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How to Set a Price on a Product or Service
- Establish pricing goals\
- Estimate demand, costs, and profits
- Choose a price strategy
- Fine tune with pricing tactics
- Results lead to the right price
A basic, long-term pricing framework, which establishes the initial price for a product and the intended direction for price movements over the product life cycle.
A firm charges a high introductory price, often coupled with heavy promotion.
A firm charges a relatively low price for a product initially as a way to reach the mass market.
Status Quo Pricing
Charging a price identical to or very close to the competition’s price.
Situations When Price Skimming Is Successful
- Inelastic Demand
- Unique Advantages/Superior
- Legal Protection of Product
- Technological Breakthrough
- Blocked Entry to Competitors
Unfair Trade Practices
Laws that prohibit wholesalers and retailers from selling below cost.
An agreement between two or more firms on the price they will charge for a product.
The practice of charging a very low price for a product with the intent of driving competitors out of business or out of a market.
Setting the price at a level that seems to the customer to be a good price compared to the prices of other options.
FOB Origin Pricing
The buyer absorbs the freight costs from the shipping point (“free on board”).
Uniform Delivered Pricing
The seller pays the freight charges and bills the purchaser an identical, flat freight charge.
The U.S. is divided into zones, and a flat freight rate is charged to customers in a given zone.
Freight Absorption Pricing
The seller pays for all or part of the freight charges and does not pass them on to the buyer.
The seller designates a location as a basing point and charges all buyers the freight costs from that point.
Product Line Pricing
Setting prices for an entire line of products.
Costs that are shared in the manufacturing and marketing of several products in a product line.
Tacitics to use duringHigh Inflation
- Cost-Oriented Tactics
- Demad-Oriented Tactics
The use of discounts by salespeople to increase demand for one or more products in a line.
List some Strategies to Make Demand More Inelastic
- Cultivate selected demand
- Create unique offerings
- Change the package design
- Heighten buyer dependence
List Supplier Strategies during Recession
- Renegotiating contracts
- Offering help
- Keeping the pressure on
- Paring down suppliers
the general price level at which the company expects to sell the good or service
a price reduction offered to buyers buying in multiple units or above a specified dollar amount
cumulative quantity discount
a deduction form list price that applies to the buyers total purchases made during a specific period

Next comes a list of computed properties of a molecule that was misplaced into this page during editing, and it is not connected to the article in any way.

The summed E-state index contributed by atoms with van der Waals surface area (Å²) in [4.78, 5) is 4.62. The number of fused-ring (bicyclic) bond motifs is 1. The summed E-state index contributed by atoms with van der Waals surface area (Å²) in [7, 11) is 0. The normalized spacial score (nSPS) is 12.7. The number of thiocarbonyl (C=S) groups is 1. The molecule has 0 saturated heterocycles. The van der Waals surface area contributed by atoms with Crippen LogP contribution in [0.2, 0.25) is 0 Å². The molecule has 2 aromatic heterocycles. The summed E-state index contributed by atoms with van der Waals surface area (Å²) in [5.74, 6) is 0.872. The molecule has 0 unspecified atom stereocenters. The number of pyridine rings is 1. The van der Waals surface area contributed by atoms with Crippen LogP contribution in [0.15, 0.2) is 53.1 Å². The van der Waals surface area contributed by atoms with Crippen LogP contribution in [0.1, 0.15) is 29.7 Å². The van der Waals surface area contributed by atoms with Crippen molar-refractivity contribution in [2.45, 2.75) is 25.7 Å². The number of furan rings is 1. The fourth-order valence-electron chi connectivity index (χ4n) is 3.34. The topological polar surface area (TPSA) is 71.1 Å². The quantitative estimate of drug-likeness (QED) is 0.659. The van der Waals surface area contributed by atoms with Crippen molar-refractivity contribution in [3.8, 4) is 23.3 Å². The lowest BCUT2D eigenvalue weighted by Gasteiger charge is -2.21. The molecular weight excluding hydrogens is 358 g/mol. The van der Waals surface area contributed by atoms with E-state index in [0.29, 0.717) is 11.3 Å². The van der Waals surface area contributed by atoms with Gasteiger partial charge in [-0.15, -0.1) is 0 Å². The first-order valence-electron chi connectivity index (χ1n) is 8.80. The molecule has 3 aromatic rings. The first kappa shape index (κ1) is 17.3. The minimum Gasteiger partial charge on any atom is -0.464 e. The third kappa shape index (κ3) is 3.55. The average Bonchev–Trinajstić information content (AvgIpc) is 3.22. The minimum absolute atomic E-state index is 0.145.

noncumulative quantity discount
a deduction from list price that applies to a single order rather than to the total volume of orders placed during a certain period
a price reduction offered to a consumer, an industrial user, or a marketing intermediary in return for prompt payment of a bill
functional discount (trade discount)
a discount to wholesalers and retailers for performing channel functions
a price reduction for buying merchandise out of season
promotional allowance (trade allowance)
a payment to a dealer for promoting the manufacture's product
a cash refund given for the purchase of a product during a specific period
a price tactic that offers all goods and services at the same price (or perhaps two or three prices)
flexible pricing (variable pricing)
a price tactic in which different customers pay differnt prices for essentially thes ame merchandise bought in equal quantities
the pratice of offering a product line with several items at specific price points
leader pricing (loss-leader pricing)
a price tactic in which a product is sold near or even below cost in the hope that shoppers will buy other items once they are in the store
a price tactic that tries to get consumers into a store through false or misleading price advertising and then uses high-pressure selling to persuade consumers to buy more expensive merchandise
odd-even pricing (psychological pricing)
a price tactic that uses odd-numbered prices to connote bargins and even-numbered numbers to imply quality
marketing two or more products in a single package for a special price
reducing the bundle of services that comes with the basic product
a price tactic that charges two separate amounts to consume a single good or service
an extra fee paid by the consumer for violating the terms of the purchase agreement
delayed quotation pricing
a price tactic used for industrial installations and many accessory items in which a firm price is not set until the item is either finished or delivered
a price tactic in which the final selling price reflects cost increases incured between the time the order is placed and the tiem delivery is made